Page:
Guest article

Craft may have come of age, but the risk of becoming clichéd remains strong

There is plenty of mileage in craft left, says Walmsley - if usage is kept fresh

Craft has become ever more visible in both brand DNA and marketing. And while craft doesn’t appear to be going away any time soon - has its success reduced its potency, asks Chris Walmsley, co-founder of creative agency Cubo.

The appeal of craft is clear – it taps into consumers’ desire for individuality and authenticity. Given craft’s popularity, there is a particularly strong commercial appetite to connect with it, but brands must tread carefully.

Consumers can spot the ‘Emperor’s new clothes’ from a mile away (if they’re not really hand stitched by a true artisan), and even where claims are credible, does craft’s omnipresence now reduce its potency for brands?

Craft codes

The current momentum of craft in popular culture suggests there is plenty of mileage left, as long as over mining does not reduce credibility and creative usage is kept fresh. 

The drinks industry is clearly a frontrunner in harnessing the power of craft – successfully using its values for both product development and brand positioning. Flavour is often the primary common denominator in the craft drinks industry, as seen in both a pint of Camden Pale Ale and the ‘Find Flavour’ advertising for Fuller’s Frontier [UK craft lager].

However, this is not the end of the story. In fact there are a number of established craft codes (themes and values) operating in a cultural context, which have been used successfully by brands over the years. At Cubo we recently commissioned a semiotics study that has identified a range of existing dominant craft codes, including localism, passion & obsession, rebels, English eccentrics, and magic & fairytale - all very familiar when you start to think about it.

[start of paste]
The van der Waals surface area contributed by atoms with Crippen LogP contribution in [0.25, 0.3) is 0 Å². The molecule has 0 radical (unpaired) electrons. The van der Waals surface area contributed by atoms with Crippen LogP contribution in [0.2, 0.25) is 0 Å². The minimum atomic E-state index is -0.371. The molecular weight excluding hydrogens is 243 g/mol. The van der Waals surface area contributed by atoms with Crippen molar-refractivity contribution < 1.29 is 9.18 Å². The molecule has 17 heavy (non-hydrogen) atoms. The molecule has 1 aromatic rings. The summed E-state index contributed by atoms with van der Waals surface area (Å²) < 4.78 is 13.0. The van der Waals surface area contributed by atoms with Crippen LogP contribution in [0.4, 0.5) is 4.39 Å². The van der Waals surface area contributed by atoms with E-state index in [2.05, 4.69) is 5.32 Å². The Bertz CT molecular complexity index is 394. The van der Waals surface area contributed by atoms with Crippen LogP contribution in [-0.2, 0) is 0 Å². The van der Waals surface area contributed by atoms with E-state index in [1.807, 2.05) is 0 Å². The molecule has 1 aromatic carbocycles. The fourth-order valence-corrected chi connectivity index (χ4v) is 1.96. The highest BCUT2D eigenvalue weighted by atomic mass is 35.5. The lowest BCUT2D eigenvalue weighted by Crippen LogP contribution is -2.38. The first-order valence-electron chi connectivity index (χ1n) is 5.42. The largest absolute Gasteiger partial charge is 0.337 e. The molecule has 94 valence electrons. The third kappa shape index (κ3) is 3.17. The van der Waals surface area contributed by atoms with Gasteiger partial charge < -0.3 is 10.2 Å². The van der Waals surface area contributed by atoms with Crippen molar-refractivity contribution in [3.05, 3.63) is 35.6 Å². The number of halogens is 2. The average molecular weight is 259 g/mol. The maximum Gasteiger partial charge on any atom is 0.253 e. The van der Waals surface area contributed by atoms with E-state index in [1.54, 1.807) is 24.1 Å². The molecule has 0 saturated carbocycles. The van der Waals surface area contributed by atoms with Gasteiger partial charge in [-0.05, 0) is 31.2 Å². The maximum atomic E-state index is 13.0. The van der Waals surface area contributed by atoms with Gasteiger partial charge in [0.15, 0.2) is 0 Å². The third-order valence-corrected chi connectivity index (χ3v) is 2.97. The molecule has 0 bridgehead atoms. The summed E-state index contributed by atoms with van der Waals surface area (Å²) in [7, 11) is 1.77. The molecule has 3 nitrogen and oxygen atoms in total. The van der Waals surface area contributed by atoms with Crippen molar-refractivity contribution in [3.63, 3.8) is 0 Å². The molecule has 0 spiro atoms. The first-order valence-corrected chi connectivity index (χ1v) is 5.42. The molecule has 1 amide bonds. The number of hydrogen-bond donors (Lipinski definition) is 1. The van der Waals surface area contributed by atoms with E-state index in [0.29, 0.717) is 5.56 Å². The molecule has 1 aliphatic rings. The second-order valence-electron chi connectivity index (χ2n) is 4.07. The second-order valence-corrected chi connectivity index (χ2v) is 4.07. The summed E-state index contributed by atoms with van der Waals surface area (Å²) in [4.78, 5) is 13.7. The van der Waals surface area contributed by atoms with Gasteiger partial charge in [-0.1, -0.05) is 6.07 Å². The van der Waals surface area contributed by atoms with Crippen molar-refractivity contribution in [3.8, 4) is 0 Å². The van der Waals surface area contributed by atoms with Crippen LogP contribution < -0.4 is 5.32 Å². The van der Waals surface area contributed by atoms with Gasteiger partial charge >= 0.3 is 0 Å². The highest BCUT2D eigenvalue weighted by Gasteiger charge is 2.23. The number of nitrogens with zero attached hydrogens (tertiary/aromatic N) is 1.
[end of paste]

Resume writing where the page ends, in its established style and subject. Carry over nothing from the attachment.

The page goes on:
Over familiar in fact. When you look a bit closer at ‘mainstream’ beers like Foster’s and Beck’s, you can see that they both incorporate a number of the dominant craft codes. With its humorous Australian advertising campaign, Foster’s features clear links to heritage and localism, whilst branding from Beck’s features limited edition artwork labels.

However, many big beer and cider brands are failing to connect with this cultural phenomenon, missing out on both this rich set of cultural values and commercial potential. Naturally the independent craft breweries draw heavily on the craft codes. BrewDog’s hunt for a brand activation agency is also illustrative of their desire to remain dominant in the increasingly complex world of craft beer, looking to evolve the rebel stance which sits at the very heart of the brand.

As these codes get saturated into the mainstream, there is a danger that they can start to feel a little clichéd. 

Emerging codes

Of greater interest are the emerging codes we identified; as these have the potential to weave craft into branding in a relevant and fresh way.

These codes are important both to the mainstream breweries who can’t claim to be tiny back-room artisans, but may want to ‘walk the walk’ of craft, and smaller craft breweries that are either looking to build their brands or refresh existing brand values, while not losing their craft heritage. With a broad range of emerging codes, from experimentation and techno artisan to art and industrial scale, they provide fantastic potential for drinks brands to leverage craft for many years to come. 

'A broad range of emerging codes provides fantastic potential for brands to leverage craft for many years to come'

As further codes emerge and the idea of craft changes shape, brands need to be at the forefront of what it truly means, and make sure that their identity never becomes worn. 

Chris Walmsley is the co-founder of Cubo group, an independent creative agency based in London. His client experience includes Chivas Regal, Pernod Ricard Global, G.H.Mumm, Cadbury, WH Smith and Co-Operative Bank. 

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